Tobacco use is the number one preventable public health problem we face. The personal and economic costs of tobacco use are nothing less than catastrophic. Worldwide, smoking will cause 450 million premature deaths in the next 50 years.(1) At least 170 million of these deaths could be avoided if current smoking rates were cut in half. In Ontario alone, tobacco kills 12,000 people annually, leads to 1 million hospital days annually, and cost $1.1 billion annually in health care expenditures.(2)
Although there have been modest reductions in smoking rates among adolescents and adults, tobacco use continues to be highest among young adults in Canada.(3) Approximately 28% of young adults smoke cigarettes, 3 with 10% of young adult smokers reporting that they smoking after the age of 18. (4)
On university campuses, up to 40% of students smoke cigarettes at least occasionally. (5-10) Most of these smokers want to quit, but few have the resources to successfully do so. (8-10)
Despite these disturbingly high smoking rates, young adults in general, and post-secondary students in particular, have been largely ignored by public health strategies addressing cigarette smoking. (11) This is unfortunate for a number of reasons. First, there are 713,800 young adults (ages 20-24) in Ontario; 370,050 (52%) of them attend school.12 This represents a sizable, and relatively homogeneous, population with which to intervene. Second, because their time in post-secondary institutions represents a transitional stage, chances of changing young adultsâ€™ smoking behaviours may be enhanced.(6, 8, 13) Third, considering that policies and social influences in most campus environment promote rather than deter smoking, 14-18 counter messages and actions are needed. Finally, the insular nature of campus life and the mobility of this population require that unique, student-focused programming using campus-specific channels of communication be implemented.(9, 11, 14, 17, 18)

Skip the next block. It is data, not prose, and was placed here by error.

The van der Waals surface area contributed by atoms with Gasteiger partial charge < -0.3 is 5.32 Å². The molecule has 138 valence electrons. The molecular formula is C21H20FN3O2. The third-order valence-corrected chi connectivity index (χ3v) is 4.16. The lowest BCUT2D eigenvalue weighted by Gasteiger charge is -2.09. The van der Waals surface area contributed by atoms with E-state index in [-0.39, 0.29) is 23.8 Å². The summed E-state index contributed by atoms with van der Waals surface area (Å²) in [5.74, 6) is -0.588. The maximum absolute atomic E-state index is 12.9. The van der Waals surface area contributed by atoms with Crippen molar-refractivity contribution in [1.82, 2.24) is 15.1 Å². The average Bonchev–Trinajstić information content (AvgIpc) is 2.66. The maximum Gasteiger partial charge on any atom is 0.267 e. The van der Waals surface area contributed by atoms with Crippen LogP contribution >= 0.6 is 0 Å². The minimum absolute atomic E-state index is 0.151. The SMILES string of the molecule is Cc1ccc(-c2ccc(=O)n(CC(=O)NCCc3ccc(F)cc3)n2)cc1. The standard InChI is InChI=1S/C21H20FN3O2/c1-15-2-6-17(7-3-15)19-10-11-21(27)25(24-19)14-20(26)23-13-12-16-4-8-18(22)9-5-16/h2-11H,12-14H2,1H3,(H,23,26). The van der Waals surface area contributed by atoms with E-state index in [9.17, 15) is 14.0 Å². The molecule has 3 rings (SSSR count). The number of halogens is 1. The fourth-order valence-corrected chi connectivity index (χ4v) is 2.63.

Strategies to address smoking on university campuses include educating everyone about the extreme toxicity of second hand smoke; developing and supporting policies which help smokers to quit and protect non-smokers from second hand smoke; and countering the predatory and manipulative practices of the tobacco industry. Unfortunately, availability and effectiveness of smoking cessation interventions, tobacco control policies and industry denormalization activities on post-secondary campuses have not always kept pace with the emerging need for them. (9, 11, 14-20)LTPB was developed as a response to this need. LTPB is designated to reach all students on campus â€“ whether they smoke a little, a lot, or not at all. BY using as many resources as possible, LTPB aims to create an atmosphere which promotes healthy choices around smoking and exposure to second-hand smoke.